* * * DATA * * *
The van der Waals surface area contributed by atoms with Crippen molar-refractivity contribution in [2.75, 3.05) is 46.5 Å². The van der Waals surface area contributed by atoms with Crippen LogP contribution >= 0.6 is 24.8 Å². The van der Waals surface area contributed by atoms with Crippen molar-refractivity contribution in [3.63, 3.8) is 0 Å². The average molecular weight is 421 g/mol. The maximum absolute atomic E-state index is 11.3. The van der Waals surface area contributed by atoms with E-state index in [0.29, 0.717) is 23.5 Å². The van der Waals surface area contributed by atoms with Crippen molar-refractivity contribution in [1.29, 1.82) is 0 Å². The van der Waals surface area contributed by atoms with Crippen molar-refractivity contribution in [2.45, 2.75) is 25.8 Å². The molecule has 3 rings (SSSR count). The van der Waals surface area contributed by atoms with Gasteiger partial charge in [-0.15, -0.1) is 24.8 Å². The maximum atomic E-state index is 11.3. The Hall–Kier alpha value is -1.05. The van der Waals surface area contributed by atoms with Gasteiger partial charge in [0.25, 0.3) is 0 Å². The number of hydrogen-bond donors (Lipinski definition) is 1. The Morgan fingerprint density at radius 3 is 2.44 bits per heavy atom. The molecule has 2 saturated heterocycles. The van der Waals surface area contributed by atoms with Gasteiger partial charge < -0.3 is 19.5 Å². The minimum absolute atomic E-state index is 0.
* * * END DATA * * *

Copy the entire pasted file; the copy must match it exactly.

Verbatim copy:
The van der Waals surface area contributed by atoms with Crippen molar-refractivity contribution in [2.75, 3.05) is 46.5 Å². The van der Waals surface area contributed by atoms with Crippen LogP contribution >= 0.6 is 24.8 Å². The van der Waals surface area contributed by atoms with Crippen molar-refractivity contribution in [3.63, 3.8) is 0 Å². The average molecular weight is 421 g/mol. The maximum absolute atomic E-state index is 11.3. The van der Waals surface area contributed by atoms with E-state index in [0.29, 0.717) is 23.5 Å². The van der Waals surface area contributed by atoms with Crippen molar-refractivity contribution in [1.29, 1.82) is 0 Å². The van der Waals surface area contributed by atoms with Crippen molar-refractivity contribution in [2.45, 2.75) is 25.8 Å². The molecule has 3 rings (SSSR count). The van der Waals surface area contributed by atoms with Gasteiger partial charge in [-0.15, -0.1) is 24.8 Å². The maximum atomic E-state index is 11.3. The Hall–Kier alpha value is -1.05. The van der Waals surface area contributed by atoms with Gasteiger partial charge in [0.25, 0.3) is 0 Å². The number of hydrogen-bond donors (Lipinski definition) is 1. The Morgan fingerprint density at radius 3 is 2.44 bits per heavy atom. The molecule has 2 saturated heterocycles. The van der Waals surface area contributed by atoms with Gasteiger partial charge < -0.3 is 19.5 Å². The minimum absolute atomic E-state index is 0.